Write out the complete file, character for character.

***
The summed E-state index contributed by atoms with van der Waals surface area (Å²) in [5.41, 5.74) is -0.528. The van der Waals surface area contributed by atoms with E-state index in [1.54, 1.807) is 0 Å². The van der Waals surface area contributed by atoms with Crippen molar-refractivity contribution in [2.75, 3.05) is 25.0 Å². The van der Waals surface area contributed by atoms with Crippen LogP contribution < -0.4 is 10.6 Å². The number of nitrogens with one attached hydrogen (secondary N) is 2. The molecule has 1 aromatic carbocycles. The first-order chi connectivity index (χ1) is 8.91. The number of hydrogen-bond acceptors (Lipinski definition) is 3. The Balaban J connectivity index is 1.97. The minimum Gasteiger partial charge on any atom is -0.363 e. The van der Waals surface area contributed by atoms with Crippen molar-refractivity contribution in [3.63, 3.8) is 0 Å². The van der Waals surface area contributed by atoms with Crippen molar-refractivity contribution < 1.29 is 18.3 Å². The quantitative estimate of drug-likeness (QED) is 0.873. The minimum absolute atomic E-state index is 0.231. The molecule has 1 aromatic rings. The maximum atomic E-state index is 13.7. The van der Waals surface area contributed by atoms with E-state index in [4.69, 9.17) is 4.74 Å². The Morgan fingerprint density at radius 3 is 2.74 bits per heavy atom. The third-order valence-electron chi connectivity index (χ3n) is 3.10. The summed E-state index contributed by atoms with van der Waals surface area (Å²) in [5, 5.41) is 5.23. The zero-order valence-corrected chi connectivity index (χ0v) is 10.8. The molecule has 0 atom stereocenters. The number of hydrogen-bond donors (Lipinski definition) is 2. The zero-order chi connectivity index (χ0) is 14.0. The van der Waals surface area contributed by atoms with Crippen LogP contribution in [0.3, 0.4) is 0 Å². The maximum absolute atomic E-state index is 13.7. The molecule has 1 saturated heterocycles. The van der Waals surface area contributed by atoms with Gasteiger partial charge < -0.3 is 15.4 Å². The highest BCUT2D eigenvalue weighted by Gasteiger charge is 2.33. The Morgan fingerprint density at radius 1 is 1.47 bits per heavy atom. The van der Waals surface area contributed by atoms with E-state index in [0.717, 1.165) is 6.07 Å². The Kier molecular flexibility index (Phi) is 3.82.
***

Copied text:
The summed E-state index contributed by atoms with van der Waals surface area (Å²) in [5.41, 5.74) is -0.528. The van der Waals surface area contributed by atoms with E-state index in [1.54, 1.807) is 0 Å². The van der Waals surface area contributed by atoms with Crippen molar-refractivity contribution in [2.75, 3.05) is 25.0 Å². The van der Waals surface area contributed by atoms with Crippen LogP contribution < -0.4 is 10.6 Å². The number of nitrogens with one attached hydrogen (secondary N) is 2. The molecule has 1 aromatic carbocycles. The first-order chi connectivity index (χ1) is 8.91. The number of hydrogen-bond acceptors (Lipinski definition) is 3. The Balaban J connectivity index is 1.97. The minimum Gasteiger partial charge on any atom is -0.363 e. The van der Waals surface area contributed by atoms with Crippen molar-refractivity contribution in [3.63, 3.8) is 0 Å². The van der Waals surface area contributed by atoms with Crippen molar-refractivity contribution < 1.29 is 18.3 Å². The quantitative estimate of drug-likeness (QED) is 0.873. The minimum absolute atomic E-state index is 0.231. The molecule has 1 aromatic rings. The maximum atomic E-state index is 13.7. The van der Waals surface area contributed by atoms with E-state index in [4.69, 9.17) is 4.74 Å². The Morgan fingerprint density at radius 3 is 2.74 bits per heavy atom. The third-order valence-electron chi connectivity index (χ3n) is 3.10. The summed E-state index contributed by atoms with van der Waals surface area (Å²) in [5, 5.41) is 5.23. The zero-order valence-corrected chi connectivity index (χ0v) is 10.8. The molecule has 0 atom stereocenters. The number of hydrogen-bond donors (Lipinski definition) is 2. The zero-order chi connectivity index (χ0) is 14.0. The van der Waals surface area contributed by atoms with Crippen LogP contribution in [0.3, 0.4) is 0 Å². The maximum absolute atomic E-state index is 13.7. The molecule has 1 saturated heterocycles. The van der Waals surface area contributed by atoms with Gasteiger partial charge < -0.3 is 15.4 Å². The highest BCUT2D eigenvalue weighted by Gasteiger charge is 2.33. The Morgan fingerprint density at radius 1 is 1.47 bits per heavy atom. The van der Waals surface area contributed by atoms with E-state index in [0.717, 1.165) is 6.07 Å². The Kier molecular flexibility index (Phi) is 3.82.